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Breast Cancer

A picture of several women all wearing pink and lined up behind one another; all wearing pink ribbons

Breast cancer is a malignant tumor that develops from cells in the breast. It is the second leading cause of cancer death among women in the United States. Although rare, men can also develop breast cancer.

Some risk factors for breast cancer may include:

Age: Most breast cancers develop in adults over the age of 50.

Family history: The chance of developing breast cancer increases when immediate family members have had breast, ovarian or prostate cancer.

Personal history: Women who had cancer in one breast have an increased risk of developing cancer in another area of that same breast or in the other breast.

Reproductive history: Women who began menstruating before 12, who experienced menopause after 55, who were pregnant for the first time after age 30 or never had children can be at an increased risk.

Alcohol: Consumption of alcohol can slightly increase a woman’s chance of developing breast cancer.

Weight: Being overweight is linked to a higher risk of breast cancer.

Medical History:

  • Taking a hormonal replacement therapy can increase the chance of developing breast cancer.
  • A person may have a higher risk of being diagnosed with breast cancer if they have received radiation to the chest or breast, before the age of 30.

Signs & Symptoms

Signs and symptoms are different for each patient. It’s important to discuss any questions or concerns you may have with your physician. They may include:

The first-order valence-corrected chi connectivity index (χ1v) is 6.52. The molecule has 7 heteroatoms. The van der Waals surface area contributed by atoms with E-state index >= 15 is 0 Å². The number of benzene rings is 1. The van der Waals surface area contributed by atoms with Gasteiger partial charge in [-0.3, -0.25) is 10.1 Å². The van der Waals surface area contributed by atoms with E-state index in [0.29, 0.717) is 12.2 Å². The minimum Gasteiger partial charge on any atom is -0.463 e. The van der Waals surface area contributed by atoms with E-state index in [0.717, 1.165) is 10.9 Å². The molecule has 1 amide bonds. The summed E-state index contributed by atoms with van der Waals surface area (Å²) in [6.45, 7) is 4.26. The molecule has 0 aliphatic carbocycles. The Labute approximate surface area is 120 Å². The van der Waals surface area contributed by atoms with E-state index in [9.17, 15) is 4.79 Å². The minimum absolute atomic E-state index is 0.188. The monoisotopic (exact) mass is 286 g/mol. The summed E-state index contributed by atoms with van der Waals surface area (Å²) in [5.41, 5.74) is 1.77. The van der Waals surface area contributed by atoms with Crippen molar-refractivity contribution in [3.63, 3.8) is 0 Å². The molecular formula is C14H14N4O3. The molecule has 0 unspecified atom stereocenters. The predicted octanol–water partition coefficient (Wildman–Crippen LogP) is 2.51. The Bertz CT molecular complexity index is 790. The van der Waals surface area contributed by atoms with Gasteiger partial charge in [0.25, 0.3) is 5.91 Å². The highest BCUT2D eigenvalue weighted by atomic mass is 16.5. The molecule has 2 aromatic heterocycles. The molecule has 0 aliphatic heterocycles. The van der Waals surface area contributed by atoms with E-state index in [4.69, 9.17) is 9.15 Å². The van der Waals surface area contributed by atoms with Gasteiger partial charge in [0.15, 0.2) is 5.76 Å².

• Abnormal lump in the breast or underarm.
  • Skin changes to the breast such as redness, scaliness, thickening, swelling or tenderness.
  • Changes in the nipple such as pain, nipple turning inward or abnormal discharge.

Screening & Diagnostic Testing

Women are encouraged to discuss their personal and family history with their physicians to best determine when breast screening should begin and to determine the type of screening. For women of average risk, the National Comprehensive Cancer Network recommends a mammogram annually beginning at the age of 40. If you have a family history of cancer, your screening may start at an earlier age.

A complete physical exam and medical history should be done. The exam will check for any unusual physical signs. A complete medical history is also important to fully understand a person’s health habits, family history, previous illnesses, and past exposure. Additional testing may include:

Helpful Patient Resources:

We understand that receiving a cancer diagnosis can be a very scary and it is an emotional time for the patient and their families. It is very important to discuss any questions or concerns you may have with your oncologist. We highly recommend that if you do any research about your disease, that you do so only with reputable sources. For your convenience, we’ve listed some below.

National Cancer Institute

Breast Cancer - Patient Version

American Cancer Society

Breast Cancer

National Comprehensive Cancer Network

Guidelines for Patients